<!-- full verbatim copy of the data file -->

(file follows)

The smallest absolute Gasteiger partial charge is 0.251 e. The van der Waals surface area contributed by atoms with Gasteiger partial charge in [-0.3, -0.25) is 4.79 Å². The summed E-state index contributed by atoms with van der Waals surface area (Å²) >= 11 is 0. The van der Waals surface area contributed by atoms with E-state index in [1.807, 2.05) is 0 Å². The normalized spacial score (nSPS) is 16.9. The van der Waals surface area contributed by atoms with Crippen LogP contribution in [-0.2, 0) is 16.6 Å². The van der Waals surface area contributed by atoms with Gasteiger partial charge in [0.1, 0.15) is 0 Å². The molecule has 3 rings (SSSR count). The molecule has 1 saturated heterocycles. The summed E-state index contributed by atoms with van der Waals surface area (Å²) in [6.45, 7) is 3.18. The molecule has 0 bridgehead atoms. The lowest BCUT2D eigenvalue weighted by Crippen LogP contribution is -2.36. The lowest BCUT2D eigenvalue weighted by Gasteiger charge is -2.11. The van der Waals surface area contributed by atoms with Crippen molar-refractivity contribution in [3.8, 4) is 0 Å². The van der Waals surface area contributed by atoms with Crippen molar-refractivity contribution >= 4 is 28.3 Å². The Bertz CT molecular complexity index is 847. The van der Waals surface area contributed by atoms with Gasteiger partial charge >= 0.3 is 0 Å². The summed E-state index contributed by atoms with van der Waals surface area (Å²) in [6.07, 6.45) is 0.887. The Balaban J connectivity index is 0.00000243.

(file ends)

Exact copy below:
The smallest absolute Gasteiger partial charge is 0.251 e. The van der Waals surface area contributed by atoms with Gasteiger partial charge in [-0.3, -0.25) is 4.79 Å². The summed E-state index contributed by atoms with van der Waals surface area (Å²) >= 11 is 0. The van der Waals surface area contributed by atoms with E-state index in [1.807, 2.05) is 0 Å². The normalized spacial score (nSPS) is 16.9. The van der Waals surface area contributed by atoms with Crippen LogP contribution in [-0.2, 0) is 16.6 Å². The van der Waals surface area contributed by atoms with Gasteiger partial charge in [0.1, 0.15) is 0 Å². The molecule has 3 rings (SSSR count). The molecule has 1 saturated heterocycles. The summed E-state index contributed by atoms with van der Waals surface area (Å²) in [6.45, 7) is 3.18. The molecule has 0 bridgehead atoms. The lowest BCUT2D eigenvalue weighted by Crippen LogP contribution is -2.36. The lowest BCUT2D eigenvalue weighted by Gasteiger charge is -2.11. The van der Waals surface area contributed by atoms with Crippen molar-refractivity contribution in [3.8, 4) is 0 Å². The van der Waals surface area contributed by atoms with Crippen molar-refractivity contribution >= 4 is 28.3 Å². The Bertz CT molecular complexity index is 847. The van der Waals surface area contributed by atoms with Gasteiger partial charge >= 0.3 is 0 Å². The summed E-state index contributed by atoms with van der Waals surface area (Å²) in [6.07, 6.45) is 0.887. The Balaban J connectivity index is 0.00000243.